If your personal finances are relatively straightforward, then filing your personal taxes can be pretty simple, which is why so many people choose to DIY them. It’s fairly easy to gather tax documents each tax season to get yourself the maximum refund, with every tax credit and charitable donation accounted for. Business tax returns are a different beast entirely.

    Business taxes…deep breath. Depending on your business structure, you may need to consider payroll taxes, profit-and-loss (a.k.a. P&L) statements, issuing 1099s to contractors, unemployment compensation, rental property considerations, which tax software or tax preparation method best suits your business…the list goes on.

    Essentially even the most straightforward business taxes will be significantly more complex than personal taxes. And the more complex the tax process, the more opportunities for error, which could trigger an audit for both state and local taxes.

    Tax professionals have significant experience (sometimes decades!) navigating each step of the complex process that is business taxes (which means you don’t have to spend the time and energy figuring out how to navigate tax preparation software or anything else yourself).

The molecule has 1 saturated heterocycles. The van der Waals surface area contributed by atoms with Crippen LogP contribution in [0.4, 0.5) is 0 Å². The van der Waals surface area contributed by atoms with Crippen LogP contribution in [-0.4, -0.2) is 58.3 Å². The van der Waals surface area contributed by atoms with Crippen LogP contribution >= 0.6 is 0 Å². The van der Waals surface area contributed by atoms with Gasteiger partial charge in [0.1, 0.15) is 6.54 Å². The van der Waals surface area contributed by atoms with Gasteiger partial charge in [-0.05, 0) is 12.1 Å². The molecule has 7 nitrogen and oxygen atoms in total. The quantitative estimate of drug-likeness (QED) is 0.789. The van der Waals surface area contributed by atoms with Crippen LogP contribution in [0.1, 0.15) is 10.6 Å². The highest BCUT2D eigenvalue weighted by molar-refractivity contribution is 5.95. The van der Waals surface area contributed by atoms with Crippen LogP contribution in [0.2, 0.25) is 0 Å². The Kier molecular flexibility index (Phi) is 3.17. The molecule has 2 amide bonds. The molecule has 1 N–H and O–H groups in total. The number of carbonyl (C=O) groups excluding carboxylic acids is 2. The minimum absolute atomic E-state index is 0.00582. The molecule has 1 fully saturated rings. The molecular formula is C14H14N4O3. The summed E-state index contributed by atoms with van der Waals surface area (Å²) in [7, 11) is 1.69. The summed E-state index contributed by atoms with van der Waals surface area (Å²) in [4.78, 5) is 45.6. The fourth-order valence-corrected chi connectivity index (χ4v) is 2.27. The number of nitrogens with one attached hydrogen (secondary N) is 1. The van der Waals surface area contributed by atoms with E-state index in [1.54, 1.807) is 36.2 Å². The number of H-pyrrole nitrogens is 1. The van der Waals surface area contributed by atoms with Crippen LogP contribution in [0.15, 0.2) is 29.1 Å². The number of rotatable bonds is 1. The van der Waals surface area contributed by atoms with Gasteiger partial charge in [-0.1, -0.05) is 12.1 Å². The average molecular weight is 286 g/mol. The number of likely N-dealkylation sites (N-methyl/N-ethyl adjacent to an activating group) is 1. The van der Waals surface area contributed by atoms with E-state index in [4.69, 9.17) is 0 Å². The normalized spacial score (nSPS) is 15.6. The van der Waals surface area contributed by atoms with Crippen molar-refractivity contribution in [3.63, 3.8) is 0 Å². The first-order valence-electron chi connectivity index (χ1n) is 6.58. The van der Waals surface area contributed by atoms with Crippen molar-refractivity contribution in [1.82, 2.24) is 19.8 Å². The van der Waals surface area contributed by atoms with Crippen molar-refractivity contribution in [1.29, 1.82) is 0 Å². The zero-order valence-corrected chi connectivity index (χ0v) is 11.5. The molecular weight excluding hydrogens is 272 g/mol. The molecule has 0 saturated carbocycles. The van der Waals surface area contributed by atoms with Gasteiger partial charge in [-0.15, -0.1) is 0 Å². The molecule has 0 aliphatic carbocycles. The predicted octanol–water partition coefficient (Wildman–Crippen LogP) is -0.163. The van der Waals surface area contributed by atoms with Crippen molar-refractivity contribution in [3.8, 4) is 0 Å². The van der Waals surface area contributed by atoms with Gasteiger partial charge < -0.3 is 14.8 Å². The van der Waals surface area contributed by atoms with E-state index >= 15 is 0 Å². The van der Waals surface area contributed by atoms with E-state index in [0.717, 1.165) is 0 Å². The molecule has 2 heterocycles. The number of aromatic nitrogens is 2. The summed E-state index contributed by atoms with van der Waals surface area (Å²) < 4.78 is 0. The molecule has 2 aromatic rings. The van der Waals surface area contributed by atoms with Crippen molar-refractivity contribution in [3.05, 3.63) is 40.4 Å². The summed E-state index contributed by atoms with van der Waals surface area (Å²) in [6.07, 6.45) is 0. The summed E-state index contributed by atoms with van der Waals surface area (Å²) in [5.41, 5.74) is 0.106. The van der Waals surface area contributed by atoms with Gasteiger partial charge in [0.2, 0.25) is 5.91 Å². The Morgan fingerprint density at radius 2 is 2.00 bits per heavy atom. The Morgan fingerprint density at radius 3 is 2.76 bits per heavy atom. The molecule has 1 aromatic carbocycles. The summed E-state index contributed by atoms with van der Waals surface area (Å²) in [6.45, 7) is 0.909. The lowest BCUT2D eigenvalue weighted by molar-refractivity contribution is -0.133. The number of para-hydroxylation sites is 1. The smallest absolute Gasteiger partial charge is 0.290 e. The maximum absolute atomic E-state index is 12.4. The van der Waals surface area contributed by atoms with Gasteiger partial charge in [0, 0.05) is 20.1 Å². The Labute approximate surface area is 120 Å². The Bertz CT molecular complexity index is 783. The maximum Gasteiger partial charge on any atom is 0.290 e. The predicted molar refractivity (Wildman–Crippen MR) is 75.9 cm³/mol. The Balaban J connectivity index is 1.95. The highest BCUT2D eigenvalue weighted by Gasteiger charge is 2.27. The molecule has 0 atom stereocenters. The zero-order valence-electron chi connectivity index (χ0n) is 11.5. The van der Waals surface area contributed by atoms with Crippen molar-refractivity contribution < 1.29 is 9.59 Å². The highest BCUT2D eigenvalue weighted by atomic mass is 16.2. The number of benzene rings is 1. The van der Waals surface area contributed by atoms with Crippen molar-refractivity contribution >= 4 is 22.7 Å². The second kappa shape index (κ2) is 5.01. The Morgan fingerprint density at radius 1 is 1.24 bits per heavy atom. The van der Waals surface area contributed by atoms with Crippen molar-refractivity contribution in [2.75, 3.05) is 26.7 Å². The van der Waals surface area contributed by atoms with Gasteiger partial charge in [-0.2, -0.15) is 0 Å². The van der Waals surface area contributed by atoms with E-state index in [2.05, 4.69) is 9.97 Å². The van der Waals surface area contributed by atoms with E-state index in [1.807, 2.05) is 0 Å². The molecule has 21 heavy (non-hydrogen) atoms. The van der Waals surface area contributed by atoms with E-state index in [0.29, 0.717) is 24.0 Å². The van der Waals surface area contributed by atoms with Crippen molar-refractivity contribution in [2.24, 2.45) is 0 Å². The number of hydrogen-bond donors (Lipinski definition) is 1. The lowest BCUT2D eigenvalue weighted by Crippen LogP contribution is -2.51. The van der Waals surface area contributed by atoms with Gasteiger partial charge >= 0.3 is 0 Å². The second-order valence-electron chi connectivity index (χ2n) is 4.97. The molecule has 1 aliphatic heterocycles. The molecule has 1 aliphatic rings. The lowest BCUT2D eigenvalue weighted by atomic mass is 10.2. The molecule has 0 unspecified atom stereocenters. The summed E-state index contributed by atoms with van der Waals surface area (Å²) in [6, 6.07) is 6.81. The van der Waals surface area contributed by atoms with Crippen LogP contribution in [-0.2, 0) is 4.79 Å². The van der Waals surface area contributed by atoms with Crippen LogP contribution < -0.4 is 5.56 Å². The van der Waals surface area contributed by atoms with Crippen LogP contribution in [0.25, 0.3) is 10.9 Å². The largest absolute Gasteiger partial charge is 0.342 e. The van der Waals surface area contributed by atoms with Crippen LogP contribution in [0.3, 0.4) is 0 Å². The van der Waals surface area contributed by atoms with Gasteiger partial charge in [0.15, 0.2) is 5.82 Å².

Google is not a great tax accountant.

    4. Tax Laws Are Always Changing

    Tax laws are constantly changing and evolving—and unless you’re a tax accountant, you’re probably not going to know about all of those changes when it comes time to file.

    This “not knowing” can increase the chance that you’ll make a mistake on your return—which, again, can cause major issues with the IRS (scary word moment…AUDIT). But it goes further than that. It can also cause you to miss out on tax deductions and tax credits you may be eligible for, which can cause significant issues with cash flow and your bank account.

    For example, the 2018 Tax Cuts and Jobs Act in the U.S. introduced the Section 199A deduction, which allows eligible small business owners to deduct 20% of their pass-through income from their taxes. And if you were doing taxes yourself and didn’t know about this deduction? You’d miss out on knocking a hefty chunk off your income tax. That alone is worth the tax preparation fees.

    It’s a tax professional’s job to keep their finger on the pulse of what’s happening in the tax world, including any new laws, credits, or deductions. And when you work with them, you’ll know that your taxes are being done in accordance with the most up-to-date tax law (and that you’re pocketing as much of your money as possible with each tax refund).

    5. Making Mistakes on Your Taxes Is Costly

    The IRS is not a mistake-friendly branch of the government. When you submit your federal taxes, they expect them to be completely accurate, and if they’re not, it can cost you a lot of time, hassle, energy, and cash.